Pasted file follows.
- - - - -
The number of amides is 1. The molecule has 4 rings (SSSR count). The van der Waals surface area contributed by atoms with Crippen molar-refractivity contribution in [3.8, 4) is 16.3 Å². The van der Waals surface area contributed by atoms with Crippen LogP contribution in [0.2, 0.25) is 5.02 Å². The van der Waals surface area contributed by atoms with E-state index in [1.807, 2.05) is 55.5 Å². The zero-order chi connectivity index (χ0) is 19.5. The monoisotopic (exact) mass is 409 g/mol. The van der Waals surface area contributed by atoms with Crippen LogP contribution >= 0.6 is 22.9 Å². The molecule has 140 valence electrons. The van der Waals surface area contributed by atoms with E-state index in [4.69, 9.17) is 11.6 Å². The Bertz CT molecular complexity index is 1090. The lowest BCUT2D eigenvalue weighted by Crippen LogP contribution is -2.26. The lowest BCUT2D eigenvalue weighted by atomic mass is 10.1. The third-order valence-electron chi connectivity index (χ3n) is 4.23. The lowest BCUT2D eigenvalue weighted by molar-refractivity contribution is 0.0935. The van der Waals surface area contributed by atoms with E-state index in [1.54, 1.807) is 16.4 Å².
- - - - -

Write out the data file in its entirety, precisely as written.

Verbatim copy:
The number of amides is 1. The molecule has 4 rings (SSSR count). The van der Waals surface area contributed by atoms with Crippen molar-refractivity contribution in [3.8, 4) is 16.3 Å². The van der Waals surface area contributed by atoms with Crippen LogP contribution in [0.2, 0.25) is 5.02 Å². The van der Waals surface area contributed by atoms with E-state index in [1.807, 2.05) is 55.5 Å². The zero-order chi connectivity index (χ0) is 19.5. The monoisotopic (exact) mass is 409 g/mol. The van der Waals surface area contributed by atoms with Crippen LogP contribution >= 0.6 is 22.9 Å². The molecule has 140 valence electrons. The van der Waals surface area contributed by atoms with E-state index in [4.69, 9.17) is 11.6 Å². The Bertz CT molecular complexity index is 1090. The lowest BCUT2D eigenvalue weighted by Crippen LogP contribution is -2.26. The lowest BCUT2D eigenvalue weighted by atomic mass is 10.1. The third-order valence-electron chi connectivity index (χ3n) is 4.23. The lowest BCUT2D eigenvalue weighted by molar-refractivity contribution is 0.0935. The van der Waals surface area contributed by atoms with E-state index in [1.54, 1.807) is 16.4 Å².